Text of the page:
A well-earned Saturday Salute goes this week to Sandra Barrera Fuentes and her passion for assisting Grand Island’s Hispanic community.
At Grand Island’s University of Nebraska Extension campus, Barrera Fuentes connects the city’s Spanish-speaking residents with the resources needed to start their own businesses.
This includes licenses, inspections, paperwork and various trainings.
“Everything that has to do with opening a business,” she explained.
Barrera Fuentes is also the founder of the Grand Island Latino Network, which meets and hosts sessions online to connect Grand Island’s Hispanic community with other resources that might be needed.
Barrera Fuentes enjoys being able to help Grand Island’s potential Hispanic entrepreneurs as a UNL Extension rural prosperity educator.
This year alone, through UNL, 90 people have started new businesses in Grand Island.
In September, Grand Island hosted the state’s first Latino Small Business Conference. The event had 100 participants locally and 55 people from the Omaha area.
A key effort for Barrera Fuentes is Grand Island’s Fourth Street, which hosts many Hispanic businesses.
“We want to see better streets, sidewalks, illumination. We need paint,” she said. “We have them to start, but we need to see people on Fourth Street so we can increase sales.”
Grand Island Latino Network is a critical communication source for Grand Island’s Spanish speaking community. A key effort has been COVID-19 guidance.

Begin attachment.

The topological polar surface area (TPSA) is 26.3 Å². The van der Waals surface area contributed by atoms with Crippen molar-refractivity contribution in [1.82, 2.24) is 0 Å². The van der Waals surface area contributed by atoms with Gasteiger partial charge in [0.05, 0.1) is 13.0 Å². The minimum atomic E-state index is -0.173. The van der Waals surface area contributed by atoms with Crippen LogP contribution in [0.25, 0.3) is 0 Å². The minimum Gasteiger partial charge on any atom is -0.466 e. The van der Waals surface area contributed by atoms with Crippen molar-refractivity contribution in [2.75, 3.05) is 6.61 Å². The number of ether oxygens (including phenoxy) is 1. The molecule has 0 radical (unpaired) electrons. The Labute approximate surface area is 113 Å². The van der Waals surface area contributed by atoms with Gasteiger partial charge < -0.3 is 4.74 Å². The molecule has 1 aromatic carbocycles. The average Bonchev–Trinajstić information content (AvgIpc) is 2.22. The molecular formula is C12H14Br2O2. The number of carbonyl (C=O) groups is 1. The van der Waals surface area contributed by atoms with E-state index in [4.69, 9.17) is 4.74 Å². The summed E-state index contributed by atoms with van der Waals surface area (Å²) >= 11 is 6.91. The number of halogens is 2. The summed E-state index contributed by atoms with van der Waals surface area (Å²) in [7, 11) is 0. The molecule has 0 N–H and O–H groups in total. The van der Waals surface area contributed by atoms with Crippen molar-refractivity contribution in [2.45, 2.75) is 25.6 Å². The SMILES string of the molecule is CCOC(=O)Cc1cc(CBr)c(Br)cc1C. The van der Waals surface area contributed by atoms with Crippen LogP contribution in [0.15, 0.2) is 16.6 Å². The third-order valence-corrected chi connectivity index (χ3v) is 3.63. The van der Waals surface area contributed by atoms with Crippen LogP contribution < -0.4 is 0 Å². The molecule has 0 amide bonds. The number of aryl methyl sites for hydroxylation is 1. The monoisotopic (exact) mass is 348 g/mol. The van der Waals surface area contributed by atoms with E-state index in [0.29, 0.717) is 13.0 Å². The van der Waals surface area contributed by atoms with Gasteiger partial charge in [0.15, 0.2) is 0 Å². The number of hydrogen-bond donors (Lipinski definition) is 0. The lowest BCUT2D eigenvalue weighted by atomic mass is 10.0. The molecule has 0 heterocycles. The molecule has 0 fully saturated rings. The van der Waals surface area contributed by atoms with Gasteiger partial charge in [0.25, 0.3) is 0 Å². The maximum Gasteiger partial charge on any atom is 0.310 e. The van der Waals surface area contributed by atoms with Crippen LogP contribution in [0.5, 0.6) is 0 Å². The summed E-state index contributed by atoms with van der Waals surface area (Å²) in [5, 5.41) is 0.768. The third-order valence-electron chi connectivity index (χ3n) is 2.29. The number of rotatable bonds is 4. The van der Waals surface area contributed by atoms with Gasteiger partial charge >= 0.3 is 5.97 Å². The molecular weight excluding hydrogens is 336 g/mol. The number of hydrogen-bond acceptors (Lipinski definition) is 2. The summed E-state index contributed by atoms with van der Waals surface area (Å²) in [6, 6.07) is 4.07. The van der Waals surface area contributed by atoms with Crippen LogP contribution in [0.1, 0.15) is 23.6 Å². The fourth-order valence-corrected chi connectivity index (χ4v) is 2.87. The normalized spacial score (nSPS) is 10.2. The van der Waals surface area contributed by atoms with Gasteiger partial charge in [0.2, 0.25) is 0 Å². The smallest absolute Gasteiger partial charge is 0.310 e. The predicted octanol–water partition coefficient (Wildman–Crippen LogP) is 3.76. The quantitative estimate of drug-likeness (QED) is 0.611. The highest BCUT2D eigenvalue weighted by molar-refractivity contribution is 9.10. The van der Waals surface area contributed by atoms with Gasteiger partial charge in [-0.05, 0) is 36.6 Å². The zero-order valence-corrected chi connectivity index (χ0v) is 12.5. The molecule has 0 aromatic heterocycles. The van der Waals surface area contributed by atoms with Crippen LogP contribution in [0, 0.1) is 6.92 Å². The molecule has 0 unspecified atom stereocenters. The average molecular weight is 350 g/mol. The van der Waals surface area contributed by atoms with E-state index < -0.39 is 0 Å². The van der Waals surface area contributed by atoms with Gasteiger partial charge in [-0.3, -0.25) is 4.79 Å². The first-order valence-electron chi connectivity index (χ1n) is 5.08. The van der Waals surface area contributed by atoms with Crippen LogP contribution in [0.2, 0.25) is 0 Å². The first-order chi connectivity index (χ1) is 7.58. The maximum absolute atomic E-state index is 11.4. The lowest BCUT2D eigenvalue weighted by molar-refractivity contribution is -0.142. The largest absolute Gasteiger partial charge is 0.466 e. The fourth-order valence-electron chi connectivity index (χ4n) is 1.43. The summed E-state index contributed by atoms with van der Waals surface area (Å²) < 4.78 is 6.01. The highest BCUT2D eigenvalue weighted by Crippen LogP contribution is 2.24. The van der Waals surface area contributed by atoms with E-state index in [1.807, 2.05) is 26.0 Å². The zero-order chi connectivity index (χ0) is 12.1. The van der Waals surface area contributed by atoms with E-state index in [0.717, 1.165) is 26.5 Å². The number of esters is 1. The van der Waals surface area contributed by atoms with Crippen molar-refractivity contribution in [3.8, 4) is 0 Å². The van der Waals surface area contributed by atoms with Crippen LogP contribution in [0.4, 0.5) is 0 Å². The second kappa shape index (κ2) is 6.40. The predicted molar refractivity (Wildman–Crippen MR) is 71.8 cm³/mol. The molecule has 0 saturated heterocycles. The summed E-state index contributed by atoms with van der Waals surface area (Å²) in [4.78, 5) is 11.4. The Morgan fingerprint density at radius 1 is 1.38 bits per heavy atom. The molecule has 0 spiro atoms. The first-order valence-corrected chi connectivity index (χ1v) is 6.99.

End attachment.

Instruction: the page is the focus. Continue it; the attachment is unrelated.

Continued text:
All of this is done in Spanish because it makes the group feel more comfortable and makes the information as clear as possible, Barrera Fuentes said.
Barrera Fuentes’ passion for helping others deserves mention here but should be emulated by others in our community.
Thank you, Sandra.
Ray O'Connor delivers for Grand Island
A hearty salute also goes out to local businessman Ray O’Connor for donating the former Shopko space for the Grand Island Public Schools’ O’Connor Learning Center. A community open house was hosted last Sunday to unveil the 50,000-square-foot facility that can serve up to 300 GIPS students in the early childhood learning program.
GIPS Superintendent Tawana Grover called the completed product “more than what we could have imagined.”
“We’re so grateful for Mr. O’Connor and his vision, coming along at a time when we already knew that it was upon us to be able to move our students from the old building into a space that creates a learning environment that’s representative of their creativity and what it takes at an early age to ensure they thrive for the long haul,” Grover said.
Completing the project has been exciting for the community, O’Connor said.
“They’ve waited a long time, I think for the past 12 years, to have a new facility built,” he said. “The need has always been there, but other things have pushed it back.”
O’Connor said he donated the space for the project because of his belief in early childhood education.
“I think it’s very important. It puts all the kids on an even playing field,” he said. “With society the way it is today, moms and dads both working, they don’t have the opportunity to spend as much time as they would like with their kids, so it’s worked out very well.”
Ray, thank you for your ongoing vision to improve our community time and time again.